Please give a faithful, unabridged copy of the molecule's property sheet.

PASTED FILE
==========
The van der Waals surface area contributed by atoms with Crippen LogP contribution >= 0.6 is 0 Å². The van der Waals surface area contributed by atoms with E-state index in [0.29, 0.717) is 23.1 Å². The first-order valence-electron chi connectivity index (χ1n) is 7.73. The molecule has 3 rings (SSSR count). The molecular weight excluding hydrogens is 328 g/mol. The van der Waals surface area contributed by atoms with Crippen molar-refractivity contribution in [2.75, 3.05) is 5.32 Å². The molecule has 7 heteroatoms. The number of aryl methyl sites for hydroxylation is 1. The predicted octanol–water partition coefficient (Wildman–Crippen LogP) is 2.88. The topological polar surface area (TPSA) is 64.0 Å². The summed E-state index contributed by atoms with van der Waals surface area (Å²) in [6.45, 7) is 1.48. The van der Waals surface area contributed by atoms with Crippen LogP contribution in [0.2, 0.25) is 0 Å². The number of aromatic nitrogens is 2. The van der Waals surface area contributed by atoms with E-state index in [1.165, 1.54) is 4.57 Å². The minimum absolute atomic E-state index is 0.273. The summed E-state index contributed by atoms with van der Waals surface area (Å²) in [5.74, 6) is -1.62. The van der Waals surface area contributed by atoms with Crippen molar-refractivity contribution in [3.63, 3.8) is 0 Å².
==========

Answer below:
The van der Waals surface area contributed by atoms with Crippen LogP contribution >= 0.6 is 0 Å². The van der Waals surface area contributed by atoms with E-state index in [0.29, 0.717) is 23.1 Å². The first-order valence-electron chi connectivity index (χ1n) is 7.73. The molecule has 3 rings (SSSR count). The molecular weight excluding hydrogens is 328 g/mol. The van der Waals surface area contributed by atoms with Crippen molar-refractivity contribution in [2.75, 3.05) is 5.32 Å². The molecule has 7 heteroatoms. The number of aryl methyl sites for hydroxylation is 1. The predicted octanol–water partition coefficient (Wildman–Crippen LogP) is 2.88. The topological polar surface area (TPSA) is 64.0 Å². The summed E-state index contributed by atoms with van der Waals surface area (Å²) in [6.45, 7) is 1.48. The van der Waals surface area contributed by atoms with Crippen LogP contribution in [0.2, 0.25) is 0 Å². The number of aromatic nitrogens is 2. The van der Waals surface area contributed by atoms with E-state index in [1.165, 1.54) is 4.57 Å². The minimum absolute atomic E-state index is 0.273. The summed E-state index contributed by atoms with van der Waals surface area (Å²) in [5.74, 6) is -1.62. The van der Waals surface area contributed by atoms with Crippen molar-refractivity contribution in [3.63, 3.8) is 0 Å².